Writing can be very hard when you're waiting to hear from editors. It's hard to get that possibility out of your head and make room for a new story. It's always there in the back of your head—I could sell a book soon. And when editor rejections come in, it's easy to let yourself doubt. Your writing isn't that great. You're doing everything wrong. Your voice isn't strong enough. Why bother?
But if you let it, working on a new project can be a great comfort. When things are going tough, it can be your future, the book you will sell, the one that makes you smile because it's full of possibilities. And if sub is going well? It can be the same thing—your next book. There's always a next book if you're a writer.
Coping With Waiting
Oh, the waiting. The waiting is maddening. It's a quiet killer. The one constant in all of publishing. No one likes it—everyone must deal with it. I am not a patient person, and it has been quite the challenge for me to come to terms with the sheer amount of waiting that I've had to, uh, wait through over the past several years.
If you let it, waiting can destroy you. What you want will always be just one step out of reach, and when you're done waiting for that there will be something else to wait for. It's hard to be happy when you're constantly focused on that thing that could happen in the future, instead of what's happening in your life right now.
For me, being on sub impacted the way I lived my life. Mostly because of the waiting. Instead of living my life, I waited. Saundra Mitchell had an AWESOME post
on this a week ago or so. The key to surviving the waiting is to DO. Whether it's write the next book or plan a vacation or learn how to cook like you've always wanted.
Life doesn't have to stop when you're waiting for something. It's shouldn't stop. For us writers especially, life is where we get our stories, so we better be living one, not waiting for the "Professional Author" one to happen.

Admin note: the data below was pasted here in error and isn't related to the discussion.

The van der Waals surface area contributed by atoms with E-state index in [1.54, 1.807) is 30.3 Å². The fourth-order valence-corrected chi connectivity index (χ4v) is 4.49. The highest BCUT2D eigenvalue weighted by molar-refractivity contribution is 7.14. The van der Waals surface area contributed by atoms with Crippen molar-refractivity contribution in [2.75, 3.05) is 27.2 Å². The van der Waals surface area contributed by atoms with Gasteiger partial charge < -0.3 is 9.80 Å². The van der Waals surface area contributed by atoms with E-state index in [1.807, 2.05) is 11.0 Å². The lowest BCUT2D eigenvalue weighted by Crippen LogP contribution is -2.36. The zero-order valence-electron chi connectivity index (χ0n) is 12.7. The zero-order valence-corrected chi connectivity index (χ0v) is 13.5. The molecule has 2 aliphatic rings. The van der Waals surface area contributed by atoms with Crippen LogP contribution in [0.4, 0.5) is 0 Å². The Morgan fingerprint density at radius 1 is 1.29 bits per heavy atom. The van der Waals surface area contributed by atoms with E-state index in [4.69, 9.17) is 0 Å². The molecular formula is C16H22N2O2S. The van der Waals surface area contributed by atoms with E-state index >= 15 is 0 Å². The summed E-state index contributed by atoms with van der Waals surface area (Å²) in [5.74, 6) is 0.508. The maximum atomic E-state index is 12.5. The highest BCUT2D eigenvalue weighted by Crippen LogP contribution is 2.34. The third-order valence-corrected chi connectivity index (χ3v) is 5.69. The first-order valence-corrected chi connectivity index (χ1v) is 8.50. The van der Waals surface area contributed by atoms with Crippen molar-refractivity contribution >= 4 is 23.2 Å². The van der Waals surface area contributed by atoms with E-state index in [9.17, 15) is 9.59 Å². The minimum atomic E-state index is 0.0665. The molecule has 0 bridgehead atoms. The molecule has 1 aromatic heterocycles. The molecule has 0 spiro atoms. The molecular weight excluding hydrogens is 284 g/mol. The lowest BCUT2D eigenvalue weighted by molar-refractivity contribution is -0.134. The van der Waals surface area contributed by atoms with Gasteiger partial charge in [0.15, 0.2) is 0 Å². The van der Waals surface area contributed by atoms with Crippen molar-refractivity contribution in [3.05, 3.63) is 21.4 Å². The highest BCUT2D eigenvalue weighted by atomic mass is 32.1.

When To Call It Quits
Yes, I'm going to talk about this. Having put a manuscript aside after almost a year and a half on sub, I think it's an important thing to talk about. It's not a fun thought, but it does happen. Actually, it happens far more often than you think. I think about half the authors I know have at least one novel that did not sell. They had to move on—I had to move on. Which is why you write another book while on sub.
The choice is a very personal one, but I can say you'll know when it's right. For me, it was when I no longer felt like the book on sub should be my debut. Enough time had passed that I didn't feel like it was my best work. I still love the book, mind you, but I'd moved on. It was no longer the first story I wanted to share with the world, and that was okay.
Sometimes, it's okay to move on. And if you have to face this decision, know that it is no reflection on your talent. It is purely a market thing. That's something I didn't quite understand when I first started sub. Publishers buy books that they can sell. Yeah, they're also good, but selling is VERY important. There are many books out there that are amazing, and yet not-so-marketable. That is okay.
Okay, whew, can we say longest post ever? But I hope that it helps those who are about to embark on submission or those who are currently going through the process. Please remember that you are not alone.
And, if by some chance I haven't answered a question you have about sub, feel free to ask in comments!